The 20th century, a time of major political upheaval, witnessed the rise of communism and the decline of monarchy throughout the West. In theory, these two forms of government work in direct opposition to one another: monarchy is based on the rule of an individual and communism on the rule of the people. In practice, however, these political styles have several features in common.
Aspects of Monarchy
The most universally accepted definition of a monarchy is a system of government wherein one person rules the state -- either in theory or in fact. Leadership status is usually for life, and succession is often hereditary, although this is not always the case: The pope is an elected monarch, and the Malaysian sovereign rules only for five years. In addition, some monarchies, such as in Denmark, limit the powers of their monarch via constitution.
Unlike monarchy, communism is intended to be a system of government in which political power is held by the people of the country. In this situation, the government is in place to maintain structure and to provide services. People are elected to government positions, with those in leadership positions considered "first among equals." In reality, communist governments have sometimes become political systems in which one person was invested with most or all political power. Joseph Stalin, Mao Zedong and Fidel Castro were each examples of men who rose to central positions and remained unchallenged for prolonged periods of time.
Despite the implications of the title, some constitutional monarchies, such as Great Britain, do not actually have a formal written constitution. In these instances, treaties, formal written laws and acts of Parliament provide the countries with structure and establish the basic rights of citizens. Other monarchies, like Japan, share the use of a constitution with communist countries. The former Soviet Union, China and Cuba each adopted formal constitutions that expressed the fundamental beliefs and goals of their governments. In addition, these constitutions established basic rights for citizens and described the organization of each country's political system.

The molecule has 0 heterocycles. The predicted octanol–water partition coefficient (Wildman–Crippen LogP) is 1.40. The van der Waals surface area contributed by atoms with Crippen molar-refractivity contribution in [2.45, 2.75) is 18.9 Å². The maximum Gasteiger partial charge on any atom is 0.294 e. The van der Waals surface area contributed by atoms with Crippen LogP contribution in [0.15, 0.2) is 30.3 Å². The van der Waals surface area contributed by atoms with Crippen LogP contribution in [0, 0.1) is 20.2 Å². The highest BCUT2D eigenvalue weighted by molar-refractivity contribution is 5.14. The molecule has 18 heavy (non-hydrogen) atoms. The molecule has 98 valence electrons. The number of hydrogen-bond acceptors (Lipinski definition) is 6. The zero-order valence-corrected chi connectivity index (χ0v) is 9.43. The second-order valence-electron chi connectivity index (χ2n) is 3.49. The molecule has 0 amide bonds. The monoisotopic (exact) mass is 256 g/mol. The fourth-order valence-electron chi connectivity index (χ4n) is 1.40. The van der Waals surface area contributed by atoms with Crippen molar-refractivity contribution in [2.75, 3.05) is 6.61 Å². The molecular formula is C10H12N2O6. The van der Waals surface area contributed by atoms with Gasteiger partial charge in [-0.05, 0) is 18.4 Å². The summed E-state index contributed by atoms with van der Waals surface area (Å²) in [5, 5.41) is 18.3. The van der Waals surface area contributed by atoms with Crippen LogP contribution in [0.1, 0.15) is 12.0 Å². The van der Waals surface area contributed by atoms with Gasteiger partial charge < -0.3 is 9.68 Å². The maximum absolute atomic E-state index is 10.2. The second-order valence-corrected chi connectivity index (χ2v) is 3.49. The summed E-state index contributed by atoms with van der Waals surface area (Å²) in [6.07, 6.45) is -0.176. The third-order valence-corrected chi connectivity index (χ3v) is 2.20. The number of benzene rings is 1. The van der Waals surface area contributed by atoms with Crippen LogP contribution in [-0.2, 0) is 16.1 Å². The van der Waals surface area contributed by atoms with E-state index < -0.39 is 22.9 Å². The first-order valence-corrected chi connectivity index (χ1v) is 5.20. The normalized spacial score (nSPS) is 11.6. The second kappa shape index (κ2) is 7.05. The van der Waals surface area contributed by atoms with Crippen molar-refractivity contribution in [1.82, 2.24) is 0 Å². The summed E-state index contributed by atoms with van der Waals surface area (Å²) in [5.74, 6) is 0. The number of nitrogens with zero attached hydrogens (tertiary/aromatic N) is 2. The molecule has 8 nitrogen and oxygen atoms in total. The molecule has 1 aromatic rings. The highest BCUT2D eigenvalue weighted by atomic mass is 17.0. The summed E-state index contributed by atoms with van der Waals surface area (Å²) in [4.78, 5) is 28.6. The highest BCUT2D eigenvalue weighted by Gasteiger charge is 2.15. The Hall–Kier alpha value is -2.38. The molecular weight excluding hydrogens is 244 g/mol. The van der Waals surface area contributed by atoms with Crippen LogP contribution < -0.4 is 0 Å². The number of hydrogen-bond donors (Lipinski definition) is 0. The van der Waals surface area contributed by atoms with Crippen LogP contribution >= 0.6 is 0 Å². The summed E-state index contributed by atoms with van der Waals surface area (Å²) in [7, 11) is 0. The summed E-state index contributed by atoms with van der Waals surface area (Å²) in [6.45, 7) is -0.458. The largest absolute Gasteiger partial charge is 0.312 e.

In China and the post-Stalin Soviet Union, succession to leadership positions was handled through the process of general election within the party. In Cuba and North Korea, however, the situation more closely resembles the common hereditary succession of a monarchy. North Korea's leadership has been passed down from father to son for three generations. Likewise, the leadership in Cuba has been handed to personally chosen successors. In 2006, for instance, Fidel Castro passed leadership to his brother Raul, and Raul has determined his successor when he leaves office in 2018.
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- The Official Portal of the Parliament of Malaysia: List of His Majesty the King
- The Guardian: Raúl Castro to step down as Cuban president in 2018
- Princeton University: Constitutional Monarchy
- George Mason University: Museum of Communism - Lenin and the First Communist Revolutions
- Power Sharing and Leadership Dynamics in Authoritarian Regimes; Milan W. Svolik
- Stanford University: Communism and Computer Ethics - Communism in China
- UCL Constitution Unit: What is the UK Constitution?
- Bucknell University: 1936 Constitution of the USSR
- Stanford University: Political Succession in North Korea
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